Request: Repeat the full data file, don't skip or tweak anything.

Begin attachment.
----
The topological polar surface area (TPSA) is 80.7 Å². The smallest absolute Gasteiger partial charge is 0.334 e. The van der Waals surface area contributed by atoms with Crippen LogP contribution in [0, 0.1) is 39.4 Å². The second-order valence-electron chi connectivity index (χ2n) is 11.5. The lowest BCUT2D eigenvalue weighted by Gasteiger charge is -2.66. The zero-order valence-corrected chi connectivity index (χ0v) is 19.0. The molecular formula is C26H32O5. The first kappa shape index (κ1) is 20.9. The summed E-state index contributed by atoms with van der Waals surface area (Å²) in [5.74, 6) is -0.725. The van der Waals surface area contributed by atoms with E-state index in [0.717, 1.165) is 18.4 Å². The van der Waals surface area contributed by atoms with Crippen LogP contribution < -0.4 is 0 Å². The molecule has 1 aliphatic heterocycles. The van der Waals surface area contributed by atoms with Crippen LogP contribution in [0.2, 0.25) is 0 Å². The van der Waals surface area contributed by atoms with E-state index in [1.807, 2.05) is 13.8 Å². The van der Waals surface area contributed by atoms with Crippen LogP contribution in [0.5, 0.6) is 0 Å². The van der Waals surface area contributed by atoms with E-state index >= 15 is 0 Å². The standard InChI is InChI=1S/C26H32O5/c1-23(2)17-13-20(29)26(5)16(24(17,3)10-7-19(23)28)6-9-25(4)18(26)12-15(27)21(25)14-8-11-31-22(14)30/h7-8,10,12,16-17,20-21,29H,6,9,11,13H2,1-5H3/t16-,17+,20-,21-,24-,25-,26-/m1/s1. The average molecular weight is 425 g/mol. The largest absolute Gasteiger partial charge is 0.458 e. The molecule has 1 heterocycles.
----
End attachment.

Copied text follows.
The topological polar surface area (TPSA) is 80.7 Å². The smallest absolute Gasteiger partial charge is 0.334 e. The van der Waals surface area contributed by atoms with Crippen LogP contribution in [0, 0.1) is 39.4 Å². The second-order valence-electron chi connectivity index (χ2n) is 11.5. The lowest BCUT2D eigenvalue weighted by Gasteiger charge is -2.66. The zero-order valence-corrected chi connectivity index (χ0v) is 19.0. The molecular formula is C26H32O5. The first kappa shape index (κ1) is 20.9. The summed E-state index contributed by atoms with van der Waals surface area (Å²) in [5.74, 6) is -0.725. The van der Waals surface area contributed by atoms with E-state index in [0.717, 1.165) is 18.4 Å². The van der Waals surface area contributed by atoms with Crippen LogP contribution < -0.4 is 0 Å². The molecule has 1 aliphatic heterocycles. The van der Waals surface area contributed by atoms with Crippen LogP contribution in [0.2, 0.25) is 0 Å². The van der Waals surface area contributed by atoms with E-state index in [1.807, 2.05) is 13.8 Å². The van der Waals surface area contributed by atoms with Crippen LogP contribution in [0.5, 0.6) is 0 Å². The van der Waals surface area contributed by atoms with E-state index >= 15 is 0 Å². The standard InChI is InChI=1S/C26H32O5/c1-23(2)17-13-20(29)26(5)16(24(17,3)10-7-19(23)28)6-9-25(4)18(26)12-15(27)21(25)14-8-11-31-22(14)30/h7-8,10,12,16-17,20-21,29H,6,9,11,13H2,1-5H3/t16-,17+,20-,21-,24-,25-,26-/m1/s1. The average molecular weight is 425 g/mol. The largest absolute Gasteiger partial charge is 0.458 e. The molecule has 1 heterocycles.